If you’re caught short in rural Finland, you’ll need a mobile phone. According to cellular news, the Road Authority there has installed locks on public toilets. A sign on the door explains that users need to text “open” (in Finnish, obviously; I hope the sign explains that) to a specific number, and the door opens, automagically. All this is in response to arson and theft (those Finns know how to have a good time), and the Authority is keeping a record of the numbers that seek access, so that if a toilet is damaged they can track down the perp.

This reminded me of one of the more remarkable things you can do with a mobile in Rome.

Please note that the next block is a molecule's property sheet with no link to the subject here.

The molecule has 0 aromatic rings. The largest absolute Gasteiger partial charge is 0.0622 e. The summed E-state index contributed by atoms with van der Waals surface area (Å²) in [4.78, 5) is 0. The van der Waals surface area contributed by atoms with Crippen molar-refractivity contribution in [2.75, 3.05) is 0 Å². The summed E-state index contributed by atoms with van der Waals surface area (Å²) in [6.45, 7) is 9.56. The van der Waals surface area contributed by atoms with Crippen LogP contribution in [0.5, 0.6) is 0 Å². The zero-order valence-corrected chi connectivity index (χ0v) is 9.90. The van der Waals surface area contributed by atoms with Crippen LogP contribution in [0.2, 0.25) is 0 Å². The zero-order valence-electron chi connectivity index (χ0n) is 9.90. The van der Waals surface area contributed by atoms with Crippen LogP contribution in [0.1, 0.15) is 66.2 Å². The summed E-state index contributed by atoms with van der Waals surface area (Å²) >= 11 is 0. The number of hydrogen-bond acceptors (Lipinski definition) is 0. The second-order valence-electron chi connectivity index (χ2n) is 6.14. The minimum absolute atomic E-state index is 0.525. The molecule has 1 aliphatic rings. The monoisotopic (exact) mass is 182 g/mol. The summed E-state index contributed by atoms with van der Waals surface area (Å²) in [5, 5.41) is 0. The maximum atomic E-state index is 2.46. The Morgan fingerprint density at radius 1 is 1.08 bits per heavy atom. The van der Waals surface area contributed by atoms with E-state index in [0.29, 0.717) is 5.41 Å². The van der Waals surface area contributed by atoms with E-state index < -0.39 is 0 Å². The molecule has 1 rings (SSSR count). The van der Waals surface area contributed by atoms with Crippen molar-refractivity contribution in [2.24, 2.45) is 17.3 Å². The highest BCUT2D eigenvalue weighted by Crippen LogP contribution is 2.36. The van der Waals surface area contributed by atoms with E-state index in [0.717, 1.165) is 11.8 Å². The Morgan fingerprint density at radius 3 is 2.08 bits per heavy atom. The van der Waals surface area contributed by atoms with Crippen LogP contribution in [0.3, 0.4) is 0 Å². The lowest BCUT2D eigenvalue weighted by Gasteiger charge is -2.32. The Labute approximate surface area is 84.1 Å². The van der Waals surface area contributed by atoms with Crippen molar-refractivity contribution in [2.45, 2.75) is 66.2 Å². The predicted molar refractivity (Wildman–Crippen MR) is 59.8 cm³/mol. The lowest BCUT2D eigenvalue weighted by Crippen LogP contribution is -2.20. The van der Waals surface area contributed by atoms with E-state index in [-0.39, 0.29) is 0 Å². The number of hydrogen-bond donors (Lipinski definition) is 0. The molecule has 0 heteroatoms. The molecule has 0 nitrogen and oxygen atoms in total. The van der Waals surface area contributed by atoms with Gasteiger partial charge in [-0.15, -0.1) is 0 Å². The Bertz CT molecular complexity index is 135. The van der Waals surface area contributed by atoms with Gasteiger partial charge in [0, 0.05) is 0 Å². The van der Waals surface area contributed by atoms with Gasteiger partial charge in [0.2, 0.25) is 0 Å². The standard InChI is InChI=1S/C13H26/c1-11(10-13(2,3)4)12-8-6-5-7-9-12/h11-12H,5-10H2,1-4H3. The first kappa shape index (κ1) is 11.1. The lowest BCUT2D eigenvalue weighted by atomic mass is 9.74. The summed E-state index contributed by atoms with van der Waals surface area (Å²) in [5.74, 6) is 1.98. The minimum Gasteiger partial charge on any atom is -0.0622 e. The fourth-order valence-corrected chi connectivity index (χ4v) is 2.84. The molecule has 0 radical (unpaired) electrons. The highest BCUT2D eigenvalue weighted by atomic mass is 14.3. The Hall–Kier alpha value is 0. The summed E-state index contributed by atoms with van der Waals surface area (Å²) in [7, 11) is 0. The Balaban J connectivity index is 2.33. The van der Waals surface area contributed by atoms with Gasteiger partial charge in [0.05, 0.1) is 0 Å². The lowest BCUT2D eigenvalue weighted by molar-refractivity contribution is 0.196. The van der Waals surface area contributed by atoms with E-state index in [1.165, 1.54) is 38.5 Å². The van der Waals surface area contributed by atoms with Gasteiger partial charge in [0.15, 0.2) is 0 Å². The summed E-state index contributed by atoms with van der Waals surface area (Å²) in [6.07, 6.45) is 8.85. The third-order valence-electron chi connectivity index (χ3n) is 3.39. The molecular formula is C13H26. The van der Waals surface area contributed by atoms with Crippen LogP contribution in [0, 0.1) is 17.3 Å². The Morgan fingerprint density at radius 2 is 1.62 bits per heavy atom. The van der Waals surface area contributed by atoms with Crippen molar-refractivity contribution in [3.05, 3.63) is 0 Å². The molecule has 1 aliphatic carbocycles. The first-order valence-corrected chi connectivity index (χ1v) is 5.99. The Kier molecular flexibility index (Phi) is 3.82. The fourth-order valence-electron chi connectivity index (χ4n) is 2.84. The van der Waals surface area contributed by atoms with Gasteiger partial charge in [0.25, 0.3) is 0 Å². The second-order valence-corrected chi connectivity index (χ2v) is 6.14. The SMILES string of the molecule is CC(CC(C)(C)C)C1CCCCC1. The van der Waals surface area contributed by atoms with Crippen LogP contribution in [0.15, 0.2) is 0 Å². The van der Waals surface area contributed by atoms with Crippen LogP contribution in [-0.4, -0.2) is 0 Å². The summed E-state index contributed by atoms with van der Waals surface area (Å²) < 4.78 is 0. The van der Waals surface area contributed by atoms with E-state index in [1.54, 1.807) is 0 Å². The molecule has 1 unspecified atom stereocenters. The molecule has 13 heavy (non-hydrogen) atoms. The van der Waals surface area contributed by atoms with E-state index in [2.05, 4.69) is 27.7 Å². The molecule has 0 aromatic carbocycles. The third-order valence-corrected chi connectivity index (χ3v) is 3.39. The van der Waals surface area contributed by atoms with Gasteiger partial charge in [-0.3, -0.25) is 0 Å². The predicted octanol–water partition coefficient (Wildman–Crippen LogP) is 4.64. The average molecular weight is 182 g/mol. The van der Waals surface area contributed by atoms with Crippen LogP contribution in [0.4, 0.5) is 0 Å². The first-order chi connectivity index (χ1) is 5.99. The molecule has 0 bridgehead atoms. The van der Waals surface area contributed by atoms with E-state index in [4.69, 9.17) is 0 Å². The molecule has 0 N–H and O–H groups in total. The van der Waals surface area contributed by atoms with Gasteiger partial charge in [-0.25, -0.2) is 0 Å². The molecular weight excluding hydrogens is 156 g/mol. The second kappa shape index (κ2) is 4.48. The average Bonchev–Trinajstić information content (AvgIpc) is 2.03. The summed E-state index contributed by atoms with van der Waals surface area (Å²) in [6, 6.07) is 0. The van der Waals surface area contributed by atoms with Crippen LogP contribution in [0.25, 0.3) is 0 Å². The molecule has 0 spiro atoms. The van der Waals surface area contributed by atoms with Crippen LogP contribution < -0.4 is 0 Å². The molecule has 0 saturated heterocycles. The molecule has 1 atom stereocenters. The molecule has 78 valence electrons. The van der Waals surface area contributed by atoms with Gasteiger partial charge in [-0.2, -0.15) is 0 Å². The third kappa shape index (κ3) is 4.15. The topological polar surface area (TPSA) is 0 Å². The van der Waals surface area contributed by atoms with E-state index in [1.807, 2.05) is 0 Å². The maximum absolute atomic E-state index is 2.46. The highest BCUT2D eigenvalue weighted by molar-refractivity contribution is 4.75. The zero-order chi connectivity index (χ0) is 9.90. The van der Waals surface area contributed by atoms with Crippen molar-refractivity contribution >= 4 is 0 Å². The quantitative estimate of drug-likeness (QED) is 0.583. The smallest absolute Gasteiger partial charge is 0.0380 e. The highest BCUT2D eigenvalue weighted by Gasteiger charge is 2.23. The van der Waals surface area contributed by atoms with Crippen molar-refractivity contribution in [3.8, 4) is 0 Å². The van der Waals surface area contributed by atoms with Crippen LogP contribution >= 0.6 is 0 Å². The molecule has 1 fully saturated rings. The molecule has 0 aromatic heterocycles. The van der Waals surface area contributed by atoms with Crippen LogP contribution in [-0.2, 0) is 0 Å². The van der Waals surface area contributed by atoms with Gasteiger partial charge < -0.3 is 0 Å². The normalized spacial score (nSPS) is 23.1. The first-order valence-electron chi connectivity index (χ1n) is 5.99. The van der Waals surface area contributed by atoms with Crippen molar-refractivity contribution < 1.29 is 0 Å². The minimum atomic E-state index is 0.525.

One of the great gotchas about driving downtown is that by the time you finally find a parking space, you are so elated that you often forget that you have to buy a ticket and stick it inside the car. At least, I do. About 18 months ago, the city launched a new service called Pagososta. You register your details, and can then send an SMS when you park your car. I guess you send another one when you leave the parking space. And the parking wardens (among the most sporadic workers in the entire country) can ask the central database whether you have paid. I hadn’t previously registered, but I thought it might be fun to do so now. All very easy. But I await instructions on exactly how to use the system ...

The weird part is, I have to register either my credit card or bank account to pay. That strikes me as strange and unnecessary. Why can’t the city simply team up with the mobile phone companies and take payment direct from my phone?

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